Angel: The majority of the time in an incident or accident investigation, you’re going to get 85% to 90% of the information that you need from the outward-facing camera. We take that video and integrate the telematics data. So we’re going to tell you things like when the driver applied the brake and how fast the truck was going because we validate that with GPS speed. We can go even deeper and tell you what percentage they were on the fuel pedal, when they engaged the clutch, if they were in cruise, as well as all of the information that is available from advanced driver safety systems like collision mitigation systems or anti-roll stability systems. That data gives you a window into what’s happening within the cab without the inward-facing camera.

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We have a customer who used inward-facing cameras for a long time who said that the driver-facing video never exonerated his driver. In other words, it’s what happened outside of the cab that has absolutely everything to do with the accident or incident–that is what, generally, determines fault. Again, with our deep telematics integration, we can tell you what the driver was doing at the time of the incident without the video looking into the cab.

To share some statistics: We have a little more than 60,000 subscribers today and only 4% utilize driver-facing cameras. In the past five years, we’ve seen a definite trend in terms of respecting a driver’s privacy, which helps with recruiting and retaining drivers. When I’m talking with customers I always ask them how they would feel if their manager came to them and said that they were going to install a camera in the corner of their office so that they can observe what they’re doing all day.

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FE: To your point, being able to show operational behavior without actually showing it with video is super interesting. With all of that information, how much training or guidance does a fleet manager need to be able to leverage those telematics data points while seeing the video?

Angel: Fleet managers or driver managers should be looking to the video telematics information to answer the questions: Is my driver within the legal speeding limit? How often is he or she using the cruise control function? What’s the RPM? What’s the accelerator percentage that his or her foot is on the fuel pedal accelerating? What was the forward speed of the vehicle ahead of them that cause this mitigation event to occur? What is the distance in feet from the back of that vehicle? All of that information is rapidly coming through the ECM second by second and providing that detail that lights up our gauges underneath the video. So you visually see and understand the distance.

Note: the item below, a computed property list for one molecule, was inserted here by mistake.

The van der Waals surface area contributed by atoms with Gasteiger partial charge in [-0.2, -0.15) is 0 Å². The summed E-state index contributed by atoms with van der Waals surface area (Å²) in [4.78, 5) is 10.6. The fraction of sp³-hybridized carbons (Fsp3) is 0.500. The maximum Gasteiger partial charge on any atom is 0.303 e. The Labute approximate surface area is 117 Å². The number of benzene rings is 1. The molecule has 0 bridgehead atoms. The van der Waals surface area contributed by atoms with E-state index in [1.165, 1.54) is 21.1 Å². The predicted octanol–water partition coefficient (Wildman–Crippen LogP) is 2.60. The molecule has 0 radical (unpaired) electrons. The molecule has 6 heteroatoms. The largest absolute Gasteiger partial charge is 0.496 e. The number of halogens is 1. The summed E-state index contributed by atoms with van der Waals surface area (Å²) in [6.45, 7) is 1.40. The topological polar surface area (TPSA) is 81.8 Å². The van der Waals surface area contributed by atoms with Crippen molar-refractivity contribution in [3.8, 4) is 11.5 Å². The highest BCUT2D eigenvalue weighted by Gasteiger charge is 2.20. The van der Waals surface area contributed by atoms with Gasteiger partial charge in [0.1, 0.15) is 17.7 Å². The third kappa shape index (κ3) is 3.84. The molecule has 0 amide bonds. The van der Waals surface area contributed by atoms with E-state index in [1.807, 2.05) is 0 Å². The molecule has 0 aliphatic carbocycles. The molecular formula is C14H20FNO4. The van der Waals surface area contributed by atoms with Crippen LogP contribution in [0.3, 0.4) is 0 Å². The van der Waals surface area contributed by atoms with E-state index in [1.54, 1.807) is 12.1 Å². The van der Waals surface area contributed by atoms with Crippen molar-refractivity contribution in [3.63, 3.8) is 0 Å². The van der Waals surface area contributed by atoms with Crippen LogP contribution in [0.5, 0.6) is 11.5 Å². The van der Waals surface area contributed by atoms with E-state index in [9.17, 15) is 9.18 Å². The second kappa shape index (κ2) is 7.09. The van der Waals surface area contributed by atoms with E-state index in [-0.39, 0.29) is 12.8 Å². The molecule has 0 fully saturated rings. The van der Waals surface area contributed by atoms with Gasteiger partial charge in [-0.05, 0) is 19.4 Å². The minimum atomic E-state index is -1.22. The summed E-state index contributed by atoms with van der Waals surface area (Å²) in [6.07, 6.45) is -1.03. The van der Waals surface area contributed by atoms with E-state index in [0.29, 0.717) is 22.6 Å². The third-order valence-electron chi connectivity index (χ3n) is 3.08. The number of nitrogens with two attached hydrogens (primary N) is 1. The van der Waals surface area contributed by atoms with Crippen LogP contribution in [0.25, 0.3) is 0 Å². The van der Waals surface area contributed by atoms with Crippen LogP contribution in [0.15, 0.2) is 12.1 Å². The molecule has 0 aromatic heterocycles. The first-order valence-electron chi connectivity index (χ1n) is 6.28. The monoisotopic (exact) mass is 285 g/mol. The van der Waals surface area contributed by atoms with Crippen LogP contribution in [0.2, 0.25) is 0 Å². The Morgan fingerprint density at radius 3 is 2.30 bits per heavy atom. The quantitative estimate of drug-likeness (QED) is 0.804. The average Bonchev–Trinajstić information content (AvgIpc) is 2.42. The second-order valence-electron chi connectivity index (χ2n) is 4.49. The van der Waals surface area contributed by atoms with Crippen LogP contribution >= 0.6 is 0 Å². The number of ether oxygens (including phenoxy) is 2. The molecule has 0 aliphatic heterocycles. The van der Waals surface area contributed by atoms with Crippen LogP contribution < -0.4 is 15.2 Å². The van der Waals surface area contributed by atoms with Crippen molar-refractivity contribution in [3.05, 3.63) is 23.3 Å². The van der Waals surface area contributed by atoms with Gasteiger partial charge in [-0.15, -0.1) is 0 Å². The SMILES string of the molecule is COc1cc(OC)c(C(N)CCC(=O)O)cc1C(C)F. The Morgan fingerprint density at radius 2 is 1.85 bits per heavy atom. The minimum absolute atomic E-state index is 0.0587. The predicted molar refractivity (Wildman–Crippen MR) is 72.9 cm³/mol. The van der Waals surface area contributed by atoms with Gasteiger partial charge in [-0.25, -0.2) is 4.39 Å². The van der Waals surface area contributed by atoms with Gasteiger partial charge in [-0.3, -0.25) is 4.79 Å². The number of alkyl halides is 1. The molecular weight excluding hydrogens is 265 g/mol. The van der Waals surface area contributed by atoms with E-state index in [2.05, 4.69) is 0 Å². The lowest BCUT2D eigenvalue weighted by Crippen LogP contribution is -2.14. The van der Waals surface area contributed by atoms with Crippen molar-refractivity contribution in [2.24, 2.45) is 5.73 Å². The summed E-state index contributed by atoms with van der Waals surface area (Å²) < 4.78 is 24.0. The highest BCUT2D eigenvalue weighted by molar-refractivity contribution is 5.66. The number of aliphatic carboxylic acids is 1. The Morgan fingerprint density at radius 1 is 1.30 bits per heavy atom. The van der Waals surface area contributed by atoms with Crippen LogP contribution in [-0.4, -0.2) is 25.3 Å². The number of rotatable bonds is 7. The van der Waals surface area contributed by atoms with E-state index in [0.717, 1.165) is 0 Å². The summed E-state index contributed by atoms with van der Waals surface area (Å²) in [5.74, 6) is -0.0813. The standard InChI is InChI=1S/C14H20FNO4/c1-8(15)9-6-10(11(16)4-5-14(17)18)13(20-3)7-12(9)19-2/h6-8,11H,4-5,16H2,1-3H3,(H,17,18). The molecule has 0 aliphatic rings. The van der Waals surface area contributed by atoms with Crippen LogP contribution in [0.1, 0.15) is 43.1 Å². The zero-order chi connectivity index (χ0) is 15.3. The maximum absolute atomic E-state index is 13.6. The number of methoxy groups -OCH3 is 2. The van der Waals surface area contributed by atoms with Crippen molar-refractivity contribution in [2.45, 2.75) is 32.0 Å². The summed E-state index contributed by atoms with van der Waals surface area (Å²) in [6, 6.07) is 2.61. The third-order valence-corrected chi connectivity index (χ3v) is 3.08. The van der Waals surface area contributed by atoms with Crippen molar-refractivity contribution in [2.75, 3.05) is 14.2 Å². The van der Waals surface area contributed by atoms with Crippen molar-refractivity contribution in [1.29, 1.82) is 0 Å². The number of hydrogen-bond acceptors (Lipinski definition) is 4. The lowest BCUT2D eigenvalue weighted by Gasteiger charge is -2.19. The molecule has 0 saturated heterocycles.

With that information, it becomes incredibly easy to coach your drivers by showing them. It’s the visual part of the data that brings it into context. To help filter out the important instances, we have configurable filters that would allow fleet managers to only see events that happen at higher speeds. So if you’re not concerned about bumper-to-bumper traffic within a city, you don’t have to look at all those videos.

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We can also prioritize events by severity so that fleet managers are acting upon the most significant events in a timely manner because we’re generating those automatically in near-real time and bringing those back wirelessly to the portal for the management folks at the carrier to be able to utilize that information. The managers can flag those, save them for the driver and be able to walk the driver through the data to promote better driving habits by visually showing that there’s room for improvement.

FE: Definitely unique solutions for Trimble users, but how does that translate to all fleets?

Angel: The way we built our system is that we can be agnostic to other telematics devices. If other providers are willing and want to integrate and make that data available, we can consume that data and make it usable with our video because it’s an open platform and system.

The way it works is we would integrate with a provider and say, ‘Send us a trigger, tell us a type of an event, give us the data to go with it and we’ll go get the video that matches up with that.’ I think there’s going to be a lot of opportunity for expansion into other sizes and types of fleets, in addition to being able to continue to listen to what our market’s asking us for.

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FE: At the end of the day, it’s all about providing solutions.

Angel: Of course. And I want to give a shout out to everyone out there dealing with what’s happening today, and especially the drivers that are bringing the very needed supplies–the guys and gals that are on the road dealing with this on a daily basis. I couldn’t be prouder to have 23 years on the carrier side of the industry under my belt. It makes me appreciate what they do every day. I’m still very, very proud and happy to be part of this industry. I hope this generates a sincere appreciation from the people who may take trucks and drivers for granted. When you walk into the grocery store and see empty shelves, that’s what we’d have to deal with in our daily life if we didn’t have great transportation companies and great drivers.

Trimble is staying available and supports our customers through this unprecedented time we’re all going through.

More from Trimble’s executive team.

More on in-cab cameras.